5 Reasons I Could Never be a Landlord

Many people have built wealth with real estate. Not me.

I get it. The idea of buying a property, holding it for many years while it appreciates and spits out monthly cashflow is appealing.

Over the long run, real estate has been a great investment. Particularly unique to real estate is the ability to get a lot of exposure with relatively little cash via leverage.

Let’s say a property costs $1 million and you buy it with 20% down. If your net rental income (after expenses) is $2,000 per month your return on capital is 12%. This is huge, considering real estate is an asset that has historically maintained its value over time (except for some notable exceptions: 1930s Great Depression, early 1990s Canadian housing bust, late 2000s US housing collapse).

The optimist in me has often dreamed of becoming a local real estate tycoon. The realist in me thinks my optimistic side is an idiot.

Let me explain why I could never be a real estate investor or landlord:

  1. Valuations. I live in one of the most overvalued cities in the world. However, I also thought it was overvalued 5 years ago, yet prices kept rising. I was wrong then, so how am I to know when real estate prices will rise or fall. For it to make sense, my investment needs to be based on cash flows. For me to be comfortable, any real estate investment would need to be cash flow positive immediately and not dependent on market appreciation. I’m not sure I could get this in today’s environment. (Perhaps someone could show me otherwise.)
  2. I’m not handy. I can figure out the basics, but I’d have to pay a professional for anything beyond that. Perhaps with some time and investment I could build my skill, but unless rental income was enough to quit my job I’d need to outsource. That would cut my profit margin.
  3. I’m not good with conflict. As a landlord there will be times you need to be imposing, if not demanding. People will take advantage of you if they can. They’ll damage property, delay rent payments, sublet their apartment to a local fraternity. Personally, I’m too lenient and trusting to be a good landlord.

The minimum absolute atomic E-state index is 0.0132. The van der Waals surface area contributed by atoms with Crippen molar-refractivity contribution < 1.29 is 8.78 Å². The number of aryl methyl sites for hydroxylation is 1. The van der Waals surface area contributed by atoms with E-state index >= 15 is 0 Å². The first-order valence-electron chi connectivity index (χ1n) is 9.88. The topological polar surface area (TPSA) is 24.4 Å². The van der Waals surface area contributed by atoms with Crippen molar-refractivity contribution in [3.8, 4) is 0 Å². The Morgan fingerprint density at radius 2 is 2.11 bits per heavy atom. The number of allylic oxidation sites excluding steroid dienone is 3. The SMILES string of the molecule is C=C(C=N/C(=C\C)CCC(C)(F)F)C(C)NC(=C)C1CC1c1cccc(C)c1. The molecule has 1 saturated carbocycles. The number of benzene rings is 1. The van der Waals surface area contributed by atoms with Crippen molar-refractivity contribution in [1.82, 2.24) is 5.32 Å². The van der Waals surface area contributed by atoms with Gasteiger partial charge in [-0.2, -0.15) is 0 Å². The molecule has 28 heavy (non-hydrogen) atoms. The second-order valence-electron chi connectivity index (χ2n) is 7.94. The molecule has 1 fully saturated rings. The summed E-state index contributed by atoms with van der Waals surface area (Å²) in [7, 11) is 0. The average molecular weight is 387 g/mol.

4. Risk. Although real estate as an asset class historically is quite stable, investing a large proportion of your liquid net wealth into a single property is risky. Proper diversification in real estate requires one to own multiple types of property in different geographic areas. Others can mitigate concentration risk by truly understanding the property and regional profile, but I know I can’t (lack of time and knowledge).
  5. Liquidity. If I were a billionaire I could afford to have plenty of money tied up in real estate holdings. Unfortunately I’m not. Most people aren’t. Anyone locking their money up in real estate better be sure they don’t need the money for a long time.

I know plenty of people who have built wealth with real estate. I’m not saying it can’t be done. Rather, I’m saying I’m not suited to be a real estate investor or landlord. Instead, I’d rather buy a REIT and let the professionals take care of business while I sit on my a$$.

A big part of being a good investor is knowing yourself.


Charts de Jour

1: Q3 earnings estimates have dropped by 83% over the past few months, as the global economy tiptoes towards recession. This massive lid on analyst expectations tells me a lot has already been priced into the market.

In my opinion, market direction is dependent on two things: 1) the path for inflation and 2) Q3 earnings season. If inflation begins to moderate while earnings remains at or above expectations, we could see a rally. Many, however, are saying analyst expectations are still too rosy.

2: Inflation in Canada is beginning to slow. Watch this space!

3: Here’s what could wreck Q3 earnings. The global economy is decelerating at a pace not seen since the 2020 and 2008. When economies unwind this quickly, things tend to break within both the real and financial economy.

Bonus: If you’re slogging it out in a corporate bureaucracy you’re probably approaching the “strategic planning” part of the year. The output of this work often isn’t anything close to a real strategy. If you’re going through this process, you might benefit from this video featuring Roger Martin, former dean of the Rotman School of Management at the University of Toronto.

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